Minimum Wage Increase, Pay Secrecy, And Equal Pay For Women Legislation All Die In Senate
Minimum wage increase, pay secrecy, and equal pay for women legislation all died on the Senate floor last night. The bills were a major part of Governor John Bel Edwards agenda. New Orleans Senator JP Morrell’s equal pay for women bill died 20-18. He says the best and brightest women in Louisiana are flocking to states that won’t pay them less for the same work a man does.
Morrell says, "California has the sixth highest economy in the world, and they have some of the most stringent equal pay legislation in the world."
The bill, which would have required contractors who work with the state to pay women the same as men in the same position, was defeated 20-18.
The Democrat went after his fellow legislators, accusing them of favoring businesses owners over workers. He says businesses keep wages low by preventing employees from discussing pay, while simultaneously being allowed to ask employees how much they used to be paid at other jobs.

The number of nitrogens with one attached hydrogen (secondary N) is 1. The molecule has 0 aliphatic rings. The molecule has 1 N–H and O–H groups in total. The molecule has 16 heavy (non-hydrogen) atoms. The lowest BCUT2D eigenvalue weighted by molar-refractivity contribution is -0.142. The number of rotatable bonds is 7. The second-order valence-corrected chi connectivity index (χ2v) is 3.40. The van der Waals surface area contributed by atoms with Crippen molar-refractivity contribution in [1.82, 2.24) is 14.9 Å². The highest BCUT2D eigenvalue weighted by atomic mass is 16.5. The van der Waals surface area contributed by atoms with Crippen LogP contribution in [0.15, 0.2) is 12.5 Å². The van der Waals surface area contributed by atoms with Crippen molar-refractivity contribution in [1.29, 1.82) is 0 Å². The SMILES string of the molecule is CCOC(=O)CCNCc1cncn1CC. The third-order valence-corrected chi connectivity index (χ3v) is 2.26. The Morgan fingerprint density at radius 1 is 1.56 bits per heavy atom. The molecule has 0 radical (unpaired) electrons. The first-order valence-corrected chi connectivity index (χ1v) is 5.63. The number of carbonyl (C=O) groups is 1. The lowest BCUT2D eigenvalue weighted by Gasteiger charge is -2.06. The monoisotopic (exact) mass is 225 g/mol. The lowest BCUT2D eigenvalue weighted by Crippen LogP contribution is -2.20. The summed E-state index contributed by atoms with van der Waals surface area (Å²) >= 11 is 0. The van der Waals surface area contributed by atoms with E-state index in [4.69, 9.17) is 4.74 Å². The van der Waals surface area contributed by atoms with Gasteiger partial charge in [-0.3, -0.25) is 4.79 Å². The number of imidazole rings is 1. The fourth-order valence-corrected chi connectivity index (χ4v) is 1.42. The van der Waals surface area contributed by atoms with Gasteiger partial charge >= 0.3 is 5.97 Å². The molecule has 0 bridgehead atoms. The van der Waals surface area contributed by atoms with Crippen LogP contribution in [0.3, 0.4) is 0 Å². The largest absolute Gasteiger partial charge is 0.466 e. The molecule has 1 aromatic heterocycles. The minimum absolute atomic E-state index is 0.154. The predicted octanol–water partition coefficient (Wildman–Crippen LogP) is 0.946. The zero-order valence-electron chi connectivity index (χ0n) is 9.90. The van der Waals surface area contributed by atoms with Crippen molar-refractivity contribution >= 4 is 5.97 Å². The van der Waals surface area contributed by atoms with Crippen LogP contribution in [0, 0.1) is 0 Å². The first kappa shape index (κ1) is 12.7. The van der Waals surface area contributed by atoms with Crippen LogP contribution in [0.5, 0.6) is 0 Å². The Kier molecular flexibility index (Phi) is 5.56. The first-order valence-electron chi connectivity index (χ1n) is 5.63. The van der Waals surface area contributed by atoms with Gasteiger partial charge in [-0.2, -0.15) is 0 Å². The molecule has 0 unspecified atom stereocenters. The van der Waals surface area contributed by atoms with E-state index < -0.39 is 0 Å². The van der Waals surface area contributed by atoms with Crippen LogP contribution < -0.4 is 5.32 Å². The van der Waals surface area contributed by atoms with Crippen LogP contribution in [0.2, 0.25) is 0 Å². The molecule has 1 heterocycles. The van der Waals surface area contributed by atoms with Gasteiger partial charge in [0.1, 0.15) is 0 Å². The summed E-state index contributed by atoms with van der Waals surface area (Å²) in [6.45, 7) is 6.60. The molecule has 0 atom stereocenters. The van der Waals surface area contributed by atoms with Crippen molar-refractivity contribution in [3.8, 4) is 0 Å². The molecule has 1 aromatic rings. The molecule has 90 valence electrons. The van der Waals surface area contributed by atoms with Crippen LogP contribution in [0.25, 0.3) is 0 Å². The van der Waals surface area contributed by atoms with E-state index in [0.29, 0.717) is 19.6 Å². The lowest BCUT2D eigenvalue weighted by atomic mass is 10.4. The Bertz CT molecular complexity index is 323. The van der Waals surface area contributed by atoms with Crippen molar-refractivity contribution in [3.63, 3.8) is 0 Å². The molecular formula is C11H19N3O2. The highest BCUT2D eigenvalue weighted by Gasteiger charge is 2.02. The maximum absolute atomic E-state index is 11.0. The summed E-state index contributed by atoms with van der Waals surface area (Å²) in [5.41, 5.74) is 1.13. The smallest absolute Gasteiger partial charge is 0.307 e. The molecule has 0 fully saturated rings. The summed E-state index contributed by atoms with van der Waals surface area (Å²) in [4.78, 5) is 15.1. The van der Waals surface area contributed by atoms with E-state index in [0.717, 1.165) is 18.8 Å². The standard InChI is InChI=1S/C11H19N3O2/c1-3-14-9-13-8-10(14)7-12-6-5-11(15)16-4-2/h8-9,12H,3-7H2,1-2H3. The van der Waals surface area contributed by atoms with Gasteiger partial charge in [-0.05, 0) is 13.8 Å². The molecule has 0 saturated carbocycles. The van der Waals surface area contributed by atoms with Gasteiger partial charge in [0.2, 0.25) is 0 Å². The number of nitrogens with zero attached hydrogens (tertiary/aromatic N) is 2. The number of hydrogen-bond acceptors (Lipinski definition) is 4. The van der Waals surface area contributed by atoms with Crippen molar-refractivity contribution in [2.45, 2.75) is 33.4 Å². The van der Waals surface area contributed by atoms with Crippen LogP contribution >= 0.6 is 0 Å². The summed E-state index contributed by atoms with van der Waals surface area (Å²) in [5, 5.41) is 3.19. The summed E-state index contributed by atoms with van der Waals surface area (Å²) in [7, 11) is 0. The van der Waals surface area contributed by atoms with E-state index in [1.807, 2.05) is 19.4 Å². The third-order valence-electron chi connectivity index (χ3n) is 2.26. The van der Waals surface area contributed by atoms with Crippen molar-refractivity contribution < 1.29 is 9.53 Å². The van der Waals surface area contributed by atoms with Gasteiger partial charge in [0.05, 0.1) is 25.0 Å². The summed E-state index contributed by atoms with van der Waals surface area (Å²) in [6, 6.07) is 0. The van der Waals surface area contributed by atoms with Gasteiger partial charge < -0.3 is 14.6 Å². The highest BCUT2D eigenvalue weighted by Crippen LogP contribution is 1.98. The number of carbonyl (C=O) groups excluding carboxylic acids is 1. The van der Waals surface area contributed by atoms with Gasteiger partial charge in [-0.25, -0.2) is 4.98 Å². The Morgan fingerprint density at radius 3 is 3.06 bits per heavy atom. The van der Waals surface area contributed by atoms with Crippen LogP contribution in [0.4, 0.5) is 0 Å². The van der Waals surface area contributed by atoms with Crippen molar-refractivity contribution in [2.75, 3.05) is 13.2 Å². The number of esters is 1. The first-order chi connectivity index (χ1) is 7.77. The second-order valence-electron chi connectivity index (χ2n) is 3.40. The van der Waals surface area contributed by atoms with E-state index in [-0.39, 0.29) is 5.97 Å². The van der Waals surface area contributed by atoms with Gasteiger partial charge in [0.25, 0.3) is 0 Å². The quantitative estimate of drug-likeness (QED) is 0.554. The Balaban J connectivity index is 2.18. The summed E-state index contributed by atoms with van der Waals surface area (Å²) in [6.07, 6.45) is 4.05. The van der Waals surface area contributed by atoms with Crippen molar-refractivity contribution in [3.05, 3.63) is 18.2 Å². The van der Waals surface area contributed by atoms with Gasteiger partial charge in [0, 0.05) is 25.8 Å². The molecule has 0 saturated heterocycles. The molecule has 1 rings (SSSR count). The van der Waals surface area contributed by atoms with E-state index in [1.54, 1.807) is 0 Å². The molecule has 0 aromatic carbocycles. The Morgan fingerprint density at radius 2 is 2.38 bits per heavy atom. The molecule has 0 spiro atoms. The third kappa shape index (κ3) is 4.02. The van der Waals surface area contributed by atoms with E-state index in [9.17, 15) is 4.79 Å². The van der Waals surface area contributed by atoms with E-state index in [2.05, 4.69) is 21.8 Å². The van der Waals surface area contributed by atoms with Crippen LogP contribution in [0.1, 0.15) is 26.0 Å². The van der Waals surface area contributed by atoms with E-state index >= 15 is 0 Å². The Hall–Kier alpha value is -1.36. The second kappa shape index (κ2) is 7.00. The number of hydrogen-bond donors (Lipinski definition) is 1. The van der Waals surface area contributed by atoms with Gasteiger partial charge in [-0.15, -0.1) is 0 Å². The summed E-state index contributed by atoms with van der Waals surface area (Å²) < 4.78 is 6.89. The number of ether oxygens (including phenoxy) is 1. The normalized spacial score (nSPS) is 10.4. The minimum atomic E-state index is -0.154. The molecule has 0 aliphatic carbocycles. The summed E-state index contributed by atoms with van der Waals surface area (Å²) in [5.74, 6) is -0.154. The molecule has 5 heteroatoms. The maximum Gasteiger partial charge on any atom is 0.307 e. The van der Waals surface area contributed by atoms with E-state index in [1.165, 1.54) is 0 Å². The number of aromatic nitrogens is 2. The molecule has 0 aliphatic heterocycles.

Morrell says, "If you think you're paying Sue an appropriate amount, and she's not going to do better elsewhere, what does it matter if she doesn't know that she's getting paid less than Jim? It matters when you're paying people not what they can make somewhere else."
The pay secrecy bill would have prevented employers from retaliating against workers who chose to discuss pay with each other. The bill died 23-15.
A minimum wage hike was also struck down. The bill would have increased the minimum wage to 8.50 by 2020. New Orleans Senator Troy Carter says raising the minimum wage would have rewarded those who chose to work instead of living off of government assistance.
Carter says, "These are people who say, 'I don't want your welfare. I want to work for my money. I want to feel good about myself.'"
The wage hike was defeated 21-17.